In a bid to reportedly counter the Iranian influence in the region, Saudi Arabia has agreed to restart oil aid to Pakistan worth at least $1.5bn annually from next month, reported Financial Times quoting officials in Islamabad.

Last year, Saudis demanded that Pakistan repay a $3bn loan after Islamabad pressured Saudi Arabia to criticise India’s nullification of Kashmir’s special status. However, the rift was bridged in May after PM Imran Khan met Saudi Crown Prince Mohammed bin Salman in May.

According to the FT: “News of the oil deal with Pakistan comes as Saudi Arabia embarks on a diplomatic push with the US and Qatar to build a front against Iran, said analysts. Riyadh lifted a three-year blockade of Qatar in January in what experts said was an attempt to curry favour with the newly elected Joe Biden.”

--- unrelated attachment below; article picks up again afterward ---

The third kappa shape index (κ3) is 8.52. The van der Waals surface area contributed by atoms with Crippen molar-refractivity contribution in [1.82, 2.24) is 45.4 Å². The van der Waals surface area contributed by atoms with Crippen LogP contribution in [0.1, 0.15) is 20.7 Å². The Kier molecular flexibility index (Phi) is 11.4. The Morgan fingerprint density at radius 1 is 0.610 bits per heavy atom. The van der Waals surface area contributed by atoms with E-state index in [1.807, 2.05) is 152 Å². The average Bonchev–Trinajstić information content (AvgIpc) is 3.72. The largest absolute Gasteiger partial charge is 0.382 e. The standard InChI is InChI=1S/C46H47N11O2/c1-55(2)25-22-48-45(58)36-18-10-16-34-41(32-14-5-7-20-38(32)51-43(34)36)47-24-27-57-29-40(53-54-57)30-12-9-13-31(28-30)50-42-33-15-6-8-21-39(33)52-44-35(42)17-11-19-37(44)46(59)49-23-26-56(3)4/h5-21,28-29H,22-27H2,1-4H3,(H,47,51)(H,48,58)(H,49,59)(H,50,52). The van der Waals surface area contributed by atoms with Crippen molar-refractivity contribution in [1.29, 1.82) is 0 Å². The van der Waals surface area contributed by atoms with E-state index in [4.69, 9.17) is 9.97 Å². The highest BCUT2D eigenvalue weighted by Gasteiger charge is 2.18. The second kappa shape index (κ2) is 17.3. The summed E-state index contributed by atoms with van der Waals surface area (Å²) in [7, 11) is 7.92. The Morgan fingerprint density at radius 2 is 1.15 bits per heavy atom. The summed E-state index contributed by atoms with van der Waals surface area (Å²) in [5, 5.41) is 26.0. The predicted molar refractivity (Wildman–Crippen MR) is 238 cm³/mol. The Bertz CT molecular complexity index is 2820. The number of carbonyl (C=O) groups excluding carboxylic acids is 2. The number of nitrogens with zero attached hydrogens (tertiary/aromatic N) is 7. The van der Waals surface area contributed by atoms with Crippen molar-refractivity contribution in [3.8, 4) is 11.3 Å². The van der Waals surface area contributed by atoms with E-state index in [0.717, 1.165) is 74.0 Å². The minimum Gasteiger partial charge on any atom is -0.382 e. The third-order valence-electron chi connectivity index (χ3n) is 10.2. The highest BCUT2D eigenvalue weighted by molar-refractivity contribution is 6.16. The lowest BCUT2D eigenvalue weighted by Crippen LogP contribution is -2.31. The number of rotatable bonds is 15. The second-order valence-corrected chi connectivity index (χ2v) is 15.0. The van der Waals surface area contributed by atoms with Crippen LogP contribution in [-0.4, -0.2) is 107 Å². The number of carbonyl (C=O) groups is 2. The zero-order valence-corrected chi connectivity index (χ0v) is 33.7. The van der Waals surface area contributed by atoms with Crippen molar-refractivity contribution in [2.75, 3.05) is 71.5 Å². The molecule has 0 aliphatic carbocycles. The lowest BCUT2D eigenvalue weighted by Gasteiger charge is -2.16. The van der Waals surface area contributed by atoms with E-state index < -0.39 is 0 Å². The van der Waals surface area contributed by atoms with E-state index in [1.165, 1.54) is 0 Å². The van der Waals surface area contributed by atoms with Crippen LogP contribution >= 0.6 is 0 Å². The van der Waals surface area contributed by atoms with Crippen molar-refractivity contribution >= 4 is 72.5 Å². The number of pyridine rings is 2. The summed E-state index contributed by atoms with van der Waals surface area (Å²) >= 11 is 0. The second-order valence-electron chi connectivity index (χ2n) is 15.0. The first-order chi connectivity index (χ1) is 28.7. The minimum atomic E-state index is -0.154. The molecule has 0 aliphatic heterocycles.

A senior Pakistan government official quoted by FT said: “Our relations with Saudi Arabia have recovered from [a downturn] earlier. Saudi Arabia’s support will come through deferred payments [on oil] and the Saudis are looking to resume their investment plans in Pakistan.”

This was also confirmed by our reporter in Islamabad who reported that this time around the Saudis will give Pakistan oil worth $1.5 billion instead of $3.4bn on credit. Sources in the finance ministry told The Correspondent that the credit facility will resume in July and all the modalities in this regard have been finalised. They termed it proof of “Saudi-Pakistan” friendship.

The Saudi offer is less than half of the previous oil facility of $3.4bn, which was put on hold when ties frayed. Pakistan’s foreign reserves were more than $16bn in June compared with about $7bn in 2019 before it entered its $6bn IMF programme.


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